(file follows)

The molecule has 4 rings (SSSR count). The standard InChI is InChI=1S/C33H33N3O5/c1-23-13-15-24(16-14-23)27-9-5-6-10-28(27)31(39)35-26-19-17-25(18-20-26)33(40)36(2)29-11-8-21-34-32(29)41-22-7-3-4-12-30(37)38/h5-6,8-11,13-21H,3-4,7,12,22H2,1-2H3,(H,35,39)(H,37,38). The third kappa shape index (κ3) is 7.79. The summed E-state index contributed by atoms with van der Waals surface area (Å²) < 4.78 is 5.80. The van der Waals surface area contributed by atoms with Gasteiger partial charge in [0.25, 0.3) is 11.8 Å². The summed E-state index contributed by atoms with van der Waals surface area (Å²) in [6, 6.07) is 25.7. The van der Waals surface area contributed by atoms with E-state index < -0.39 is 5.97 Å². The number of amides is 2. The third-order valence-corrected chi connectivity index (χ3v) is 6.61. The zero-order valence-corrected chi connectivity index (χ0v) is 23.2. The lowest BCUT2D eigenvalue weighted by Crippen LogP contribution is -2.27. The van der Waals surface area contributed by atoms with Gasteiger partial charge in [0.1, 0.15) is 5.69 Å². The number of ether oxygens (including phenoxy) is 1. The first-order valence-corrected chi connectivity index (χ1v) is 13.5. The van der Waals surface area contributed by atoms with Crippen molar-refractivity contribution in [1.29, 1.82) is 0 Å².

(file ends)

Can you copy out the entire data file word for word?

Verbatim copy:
The molecule has 4 rings (SSSR count). The standard InChI is InChI=1S/C33H33N3O5/c1-23-13-15-24(16-14-23)27-9-5-6-10-28(27)31(39)35-26-19-17-25(18-20-26)33(40)36(2)29-11-8-21-34-32(29)41-22-7-3-4-12-30(37)38/h5-6,8-11,13-21H,3-4,7,12,22H2,1-2H3,(H,35,39)(H,37,38). The third kappa shape index (κ3) is 7.79. The summed E-state index contributed by atoms with van der Waals surface area (Å²) < 4.78 is 5.80. The van der Waals surface area contributed by atoms with Gasteiger partial charge in [0.25, 0.3) is 11.8 Å². The summed E-state index contributed by atoms with van der Waals surface area (Å²) in [6, 6.07) is 25.7. The van der Waals surface area contributed by atoms with E-state index < -0.39 is 5.97 Å². The number of amides is 2. The third-order valence-corrected chi connectivity index (χ3v) is 6.61. The zero-order valence-corrected chi connectivity index (χ0v) is 23.2. The lowest BCUT2D eigenvalue weighted by Crippen LogP contribution is -2.27. The van der Waals surface area contributed by atoms with Gasteiger partial charge in [0.1, 0.15) is 5.69 Å². The number of ether oxygens (including phenoxy) is 1. The first-order valence-corrected chi connectivity index (χ1v) is 13.5. The van der Waals surface area contributed by atoms with Crippen molar-refractivity contribution in [1.29, 1.82) is 0 Å².